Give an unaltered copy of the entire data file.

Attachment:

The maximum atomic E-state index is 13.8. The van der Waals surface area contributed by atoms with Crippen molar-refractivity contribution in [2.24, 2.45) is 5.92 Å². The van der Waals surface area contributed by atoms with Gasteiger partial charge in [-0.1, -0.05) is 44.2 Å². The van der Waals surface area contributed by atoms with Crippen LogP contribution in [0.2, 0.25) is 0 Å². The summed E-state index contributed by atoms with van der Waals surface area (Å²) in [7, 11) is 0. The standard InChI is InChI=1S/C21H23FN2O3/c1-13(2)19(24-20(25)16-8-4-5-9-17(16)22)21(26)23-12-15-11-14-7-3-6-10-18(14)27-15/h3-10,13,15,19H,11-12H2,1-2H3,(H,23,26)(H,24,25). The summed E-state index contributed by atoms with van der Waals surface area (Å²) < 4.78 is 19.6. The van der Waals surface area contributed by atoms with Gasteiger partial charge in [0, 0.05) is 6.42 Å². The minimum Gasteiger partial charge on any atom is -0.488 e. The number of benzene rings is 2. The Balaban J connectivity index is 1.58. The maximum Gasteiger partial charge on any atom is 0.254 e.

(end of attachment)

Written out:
The maximum atomic E-state index is 13.8. The van der Waals surface area contributed by atoms with Crippen molar-refractivity contribution in [2.24, 2.45) is 5.92 Å². The van der Waals surface area contributed by atoms with Gasteiger partial charge in [-0.1, -0.05) is 44.2 Å². The van der Waals surface area contributed by atoms with Crippen LogP contribution in [0.2, 0.25) is 0 Å². The summed E-state index contributed by atoms with van der Waals surface area (Å²) in [7, 11) is 0. The standard InChI is InChI=1S/C21H23FN2O3/c1-13(2)19(24-20(25)16-8-4-5-9-17(16)22)21(26)23-12-15-11-14-7-3-6-10-18(14)27-15/h3-10,13,15,19H,11-12H2,1-2H3,(H,23,26)(H,24,25). The summed E-state index contributed by atoms with van der Waals surface area (Å²) < 4.78 is 19.6. The van der Waals surface area contributed by atoms with Gasteiger partial charge in [0, 0.05) is 6.42 Å². The minimum Gasteiger partial charge on any atom is -0.488 e. The number of benzene rings is 2. The Balaban J connectivity index is 1.58. The maximum Gasteiger partial charge on any atom is 0.254 e.